Metrolink and BNSF trains collided at about 8:08 A.M. on Tuesday morning, April 23, 2002. I was about 200 feet from the point of impact when the trains hit and was the first person at the scene with a camera.
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I was driving to work along the route I normally take. I leave my house about 7:50 A.M., drop my younger daughter off at her high school, then drive north on Imperial Highway to Orangethorpe Avenue. I cross the tracks just before Orangethorpe. I then travel west on Orangethorpe Avenue parallel to the tracks for several miles.
As I was approaching Lakeview Ave. in Placentia, the green traffic light turned yellow as I crossed through the intersection of Orangethorpe Avenue and Lakeview Avenue. Simultaneous with the light turning yellow the railroad crossing bells began to ring and the gates came down. A westbound Metrolink train passed my car on the tracks to my left. No sooner had the bells stop ringing that I heard them start ringing again. I figured that could only mean there was another train approaching from the other direction, heading west. I looked down the tracks and saw the 3 headlights of a BNSF freight engine heading towards me. It was still quite a ways down the track.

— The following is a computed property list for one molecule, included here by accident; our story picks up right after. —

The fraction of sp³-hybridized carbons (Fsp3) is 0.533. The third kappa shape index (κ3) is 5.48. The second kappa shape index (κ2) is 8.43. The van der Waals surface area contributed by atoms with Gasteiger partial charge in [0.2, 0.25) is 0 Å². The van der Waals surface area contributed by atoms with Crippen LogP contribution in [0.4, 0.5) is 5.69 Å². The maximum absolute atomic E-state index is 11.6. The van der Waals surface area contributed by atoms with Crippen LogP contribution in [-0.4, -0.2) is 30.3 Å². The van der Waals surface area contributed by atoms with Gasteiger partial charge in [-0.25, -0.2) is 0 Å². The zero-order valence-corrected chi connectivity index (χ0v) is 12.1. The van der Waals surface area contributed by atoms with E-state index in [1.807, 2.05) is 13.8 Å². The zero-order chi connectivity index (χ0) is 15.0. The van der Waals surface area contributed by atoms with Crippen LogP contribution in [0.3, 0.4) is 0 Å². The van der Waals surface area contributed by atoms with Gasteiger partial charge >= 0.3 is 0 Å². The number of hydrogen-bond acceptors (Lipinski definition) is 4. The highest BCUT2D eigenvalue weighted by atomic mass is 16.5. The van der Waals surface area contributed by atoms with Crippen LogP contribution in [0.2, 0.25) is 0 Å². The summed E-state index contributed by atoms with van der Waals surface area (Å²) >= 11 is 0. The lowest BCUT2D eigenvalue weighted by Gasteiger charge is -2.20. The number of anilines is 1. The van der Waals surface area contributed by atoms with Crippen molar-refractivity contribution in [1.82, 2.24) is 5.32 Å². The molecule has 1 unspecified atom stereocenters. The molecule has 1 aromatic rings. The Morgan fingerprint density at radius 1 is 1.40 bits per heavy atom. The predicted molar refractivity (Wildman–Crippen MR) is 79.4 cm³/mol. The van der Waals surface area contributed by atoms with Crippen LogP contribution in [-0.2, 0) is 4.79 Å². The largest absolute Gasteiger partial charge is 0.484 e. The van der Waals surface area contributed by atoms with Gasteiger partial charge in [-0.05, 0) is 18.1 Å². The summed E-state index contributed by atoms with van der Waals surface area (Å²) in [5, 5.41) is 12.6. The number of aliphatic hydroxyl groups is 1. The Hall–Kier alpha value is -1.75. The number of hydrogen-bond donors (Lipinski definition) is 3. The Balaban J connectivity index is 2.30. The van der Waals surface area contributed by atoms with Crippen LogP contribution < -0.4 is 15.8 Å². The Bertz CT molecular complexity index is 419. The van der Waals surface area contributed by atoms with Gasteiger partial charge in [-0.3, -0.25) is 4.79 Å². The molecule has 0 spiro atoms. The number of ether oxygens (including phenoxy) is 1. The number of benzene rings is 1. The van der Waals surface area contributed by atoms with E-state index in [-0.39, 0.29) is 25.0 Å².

I noticed a white car heading south on Richfield that was stopped at the railroad crossing gates. My impression was that the car backed up a little bit, as though it had gone a little too far into the crossing and wanted to back off the tracks. But that could have been an illusion since I was in my car and my car was moving.
The Metrolink train was traveling in "PUSH" mode with the locomotive at the rear of the train and the cab control car at the head of the train. Thus the engineer was controlling the train from the cab control car as the Metrolink train headed west on the tracks parallel to Orangethorpe Avenue in Placentia.
Since the bells were ringing, the gates were down and the light was red at the intersection of Richfield Road and Orangethorpe Avenue, I had to slow down as I approached the intersection. The Metrolink train appeared to be totally stopped near the Richfield Road crossing near the intersection of Richfield and Orangethorpe. I honestly don't know if the Metrolink train was stopped before, right at, or after the crossing, but I suspect that the cab control end of the Metrolink car was already through the intersection.